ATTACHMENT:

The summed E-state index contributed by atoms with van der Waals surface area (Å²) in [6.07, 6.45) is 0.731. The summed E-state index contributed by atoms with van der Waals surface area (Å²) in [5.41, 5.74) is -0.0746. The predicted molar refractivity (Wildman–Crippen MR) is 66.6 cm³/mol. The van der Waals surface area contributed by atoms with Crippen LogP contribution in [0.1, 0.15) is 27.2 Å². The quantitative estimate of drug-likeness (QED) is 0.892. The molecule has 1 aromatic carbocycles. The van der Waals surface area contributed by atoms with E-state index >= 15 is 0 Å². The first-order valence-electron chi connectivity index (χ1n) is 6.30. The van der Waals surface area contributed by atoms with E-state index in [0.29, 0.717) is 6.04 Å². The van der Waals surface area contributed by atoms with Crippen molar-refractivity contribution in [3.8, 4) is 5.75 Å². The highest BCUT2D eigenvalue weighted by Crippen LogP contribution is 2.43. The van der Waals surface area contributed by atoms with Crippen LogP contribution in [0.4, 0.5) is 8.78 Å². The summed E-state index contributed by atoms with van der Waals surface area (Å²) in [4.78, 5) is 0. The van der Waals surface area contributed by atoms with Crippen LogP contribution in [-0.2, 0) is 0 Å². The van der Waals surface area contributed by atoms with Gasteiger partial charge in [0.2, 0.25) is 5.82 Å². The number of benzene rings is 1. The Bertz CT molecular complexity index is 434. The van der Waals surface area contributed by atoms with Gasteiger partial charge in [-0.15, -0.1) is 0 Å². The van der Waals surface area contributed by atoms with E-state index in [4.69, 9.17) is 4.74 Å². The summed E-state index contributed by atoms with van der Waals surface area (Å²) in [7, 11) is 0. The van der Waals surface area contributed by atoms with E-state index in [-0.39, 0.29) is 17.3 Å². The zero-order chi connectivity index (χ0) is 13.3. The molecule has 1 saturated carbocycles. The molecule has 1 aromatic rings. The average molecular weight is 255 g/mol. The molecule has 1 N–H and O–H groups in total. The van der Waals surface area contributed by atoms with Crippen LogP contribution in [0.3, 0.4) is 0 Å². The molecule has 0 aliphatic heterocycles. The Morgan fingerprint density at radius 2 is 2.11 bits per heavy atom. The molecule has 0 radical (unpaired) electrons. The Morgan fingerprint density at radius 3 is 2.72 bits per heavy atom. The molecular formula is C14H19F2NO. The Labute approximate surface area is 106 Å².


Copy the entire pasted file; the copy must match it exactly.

The summed E-state index contributed by atoms with van der Waals surface area (Å²) in [6.07, 6.45) is 0.731. The summed E-state index contributed by atoms with van der Waals surface area (Å²) in [5.41, 5.74) is -0.0746. The predicted molar refractivity (Wildman–Crippen MR) is 66.6 cm³/mol. The van der Waals surface area contributed by atoms with Crippen LogP contribution in [0.1, 0.15) is 27.2 Å². The quantitative estimate of drug-likeness (QED) is 0.892. The molecule has 1 aromatic carbocycles. The van der Waals surface area contributed by atoms with E-state index >= 15 is 0 Å². The first-order valence-electron chi connectivity index (χ1n) is 6.30. The van der Waals surface area contributed by atoms with E-state index in [0.29, 0.717) is 6.04 Å². The van der Waals surface area contributed by atoms with Crippen molar-refractivity contribution in [3.8, 4) is 5.75 Å². The highest BCUT2D eigenvalue weighted by Crippen LogP contribution is 2.43. The van der Waals surface area contributed by atoms with Crippen LogP contribution in [0.4, 0.5) is 8.78 Å². The summed E-state index contributed by atoms with van der Waals surface area (Å²) in [4.78, 5) is 0. The van der Waals surface area contributed by atoms with Crippen LogP contribution in [-0.2, 0) is 0 Å². The van der Waals surface area contributed by atoms with Gasteiger partial charge in [0.2, 0.25) is 5.82 Å². The number of benzene rings is 1. The Bertz CT molecular complexity index is 434. The van der Waals surface area contributed by atoms with Gasteiger partial charge in [-0.15, -0.1) is 0 Å². The van der Waals surface area contributed by atoms with E-state index in [4.69, 9.17) is 4.74 Å². The summed E-state index contributed by atoms with van der Waals surface area (Å²) in [7, 11) is 0. The van der Waals surface area contributed by atoms with E-state index in [-0.39, 0.29) is 17.3 Å². The zero-order chi connectivity index (χ0) is 13.3. The molecule has 1 saturated carbocycles. The molecule has 1 aromatic rings. The average molecular weight is 255 g/mol. The molecule has 1 N–H and O–H groups in total. The van der Waals surface area contributed by atoms with Crippen LogP contribution in [0.3, 0.4) is 0 Å². The molecule has 0 aliphatic heterocycles. The Morgan fingerprint density at radius 2 is 2.11 bits per heavy atom. The molecule has 0 radical (unpaired) electrons. The Morgan fingerprint density at radius 3 is 2.72 bits per heavy atom. The molecular formula is C14H19F2NO. The Labute approximate surface area is 106 Å².